Sacks Appeal – The Mind’s Eye – Part 4


When Sue Barry called me out of the blue about six years ago I had already been in practice for 27 years.  Being active in the field of developmental optometry I receive many inquiries from doctors and patients, but this call was different.  Sue told me about her success in undertaking vision therapy with a colleague, Dr. Theresa Ruggiero, in Massachusetts.  Her tremendous sense of gain in binocular vision, particularly for stereopsis or binocular depth perception, was tempered by the fact that it took her so long to discover that there was such a thing as optometric vision therapy for her condition.  Here she was, a professor of neurobiology at Mt. Holyoke with a Ph.D. from Princeton, and she had never heard of the field until she set out to search for something more than the advice she received from eye doctors about her visual problems.  Dr. Ruggiero suggested that Sue reach out to several of her colleagues, of whom I happened to be one.

Sue related that she had written to Oliver Sacks about her experiences.  Having read all of his works I didn’t get the connection until learning that she had met him at a launch party in Texas for her husband Dan, an astronaut at the time. Their discussion and subsequent correspondence and collaboration serve as the basis for Stereo Sue, the fifth chapter of The Mind’s Eye.

The original version of Stereo Sue published in The New Yorker on June 19, 2006, appeared with a lovely masthead of a stereo card, the kind used to attain a three dimensional picture in conjunction with the Holmes hand-held stereoscope.  What struck me as odd, when reading through this marvelous book about vision, is that aside from several sketches in Oliver’s chapter about his own visual issues, there isn’t a single image, picture or graphic in the entire book.  Reflecting on it I realize that Oliver is such a gifted writer that his words are evocative of an imagery that graphics can’t do justice.  A case in point is Oliver’s discussion of stereo photography, with which he introduces the concept of stereo vision before introducing us to Stereo Sue.  As an added delight, a footnote informs the reader that by the mid-1850s, a subspecialty of stereo photography, stereo pornography, was well established, though this was of a static type because the photographic processes used at the time required lengthy exposures.  I can visualize Sacks, with a twinkle in his eye, typing that double entendre.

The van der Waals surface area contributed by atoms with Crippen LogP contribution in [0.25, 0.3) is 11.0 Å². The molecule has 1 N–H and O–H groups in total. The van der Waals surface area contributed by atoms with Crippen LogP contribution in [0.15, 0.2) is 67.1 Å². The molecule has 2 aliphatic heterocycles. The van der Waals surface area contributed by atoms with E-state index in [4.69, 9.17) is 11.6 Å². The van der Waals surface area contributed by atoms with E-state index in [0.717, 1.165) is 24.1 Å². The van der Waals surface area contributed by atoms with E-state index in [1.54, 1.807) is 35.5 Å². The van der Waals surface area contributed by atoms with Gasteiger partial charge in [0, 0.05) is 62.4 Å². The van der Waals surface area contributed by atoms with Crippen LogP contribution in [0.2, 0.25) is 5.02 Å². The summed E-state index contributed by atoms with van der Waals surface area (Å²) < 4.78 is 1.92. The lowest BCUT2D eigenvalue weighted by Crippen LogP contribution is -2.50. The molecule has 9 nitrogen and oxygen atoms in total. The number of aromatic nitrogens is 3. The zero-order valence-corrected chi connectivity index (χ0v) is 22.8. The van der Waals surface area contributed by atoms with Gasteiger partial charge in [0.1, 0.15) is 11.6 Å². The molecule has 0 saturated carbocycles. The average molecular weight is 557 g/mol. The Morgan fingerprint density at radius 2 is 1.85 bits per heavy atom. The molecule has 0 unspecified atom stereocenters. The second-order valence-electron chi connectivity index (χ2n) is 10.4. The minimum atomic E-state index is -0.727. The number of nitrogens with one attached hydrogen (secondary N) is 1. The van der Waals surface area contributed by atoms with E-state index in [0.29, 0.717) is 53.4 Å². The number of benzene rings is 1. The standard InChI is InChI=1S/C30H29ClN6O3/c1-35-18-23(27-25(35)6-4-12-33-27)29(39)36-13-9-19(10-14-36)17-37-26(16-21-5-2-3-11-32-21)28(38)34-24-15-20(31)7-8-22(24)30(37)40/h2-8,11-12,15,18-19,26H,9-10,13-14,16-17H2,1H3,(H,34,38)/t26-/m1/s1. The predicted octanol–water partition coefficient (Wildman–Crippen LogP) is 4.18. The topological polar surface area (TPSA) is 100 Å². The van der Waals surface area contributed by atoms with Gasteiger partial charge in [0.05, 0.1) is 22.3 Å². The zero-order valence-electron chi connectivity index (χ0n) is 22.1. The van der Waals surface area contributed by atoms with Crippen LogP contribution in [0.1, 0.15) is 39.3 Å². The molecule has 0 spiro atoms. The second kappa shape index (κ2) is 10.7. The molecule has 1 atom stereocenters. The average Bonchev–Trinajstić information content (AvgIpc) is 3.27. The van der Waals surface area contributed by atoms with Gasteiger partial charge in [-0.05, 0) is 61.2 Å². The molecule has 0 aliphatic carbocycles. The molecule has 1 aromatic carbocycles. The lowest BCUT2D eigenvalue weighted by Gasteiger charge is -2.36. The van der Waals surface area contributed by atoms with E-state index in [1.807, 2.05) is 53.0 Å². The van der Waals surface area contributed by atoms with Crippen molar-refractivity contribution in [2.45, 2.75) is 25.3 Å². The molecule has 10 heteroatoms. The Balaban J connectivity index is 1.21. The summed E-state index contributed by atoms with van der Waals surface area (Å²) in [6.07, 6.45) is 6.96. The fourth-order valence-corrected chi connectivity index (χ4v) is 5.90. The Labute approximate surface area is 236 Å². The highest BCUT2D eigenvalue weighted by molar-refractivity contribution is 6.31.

Norman Doidge is a physician who authored an influential book about neuroplasticity that has great bearing on Sue Barry’s experiences.  A few days ago he wrote a book review of The Mind’s Eye for a Canadian newspaper that captures the essence of this chapter.

Doidge notes that in some cases, Sacks’s subjects use their plasticity to rise to a “normal” level of functioning. He writes:  Stereo Sue is the story of Sue Barry, a scientist who grew up with no depth vision. She gained it in adulthood, with training, even though most believed the adult brain was not plastic enough to change. This result is a neuroplastic cure because she, rather than learning to “accommodate” or “compensate” for her problem, actually fixed it with the help of a developmental optometrist.

Few reviewers have grasped the significance of Oliver’s writing about Stereo Sue as well as Doidge, nor credited her and Dr. Ruggiero for their determination and persistence in achieving this neuroplastic cure of her visual problems.  In a beautiful postscript to his chapter, Oliver writes that since acquiring stereoscopy, Sue delights in her “new” sense and finds her world infinitely richer for it.

It would have been preposterous six years ago to anticipate that Sue Barry would change the face of how eye doctors look at binocular vision problems, particularly beyond the so-called critical periods of visual development in childhood.  Yet, somehow, Oliver Sacks was able to envision that, all in his mind’s eye.

 

– Leonard J. Press, O.D., FCOVD, FAAO


One thought on “Sacks Appeal – The Mind’s Eye – Part 4

  1. Pingback: Oliver Sacks in Paperback and at AMNH in October « The VisionHelp Blog

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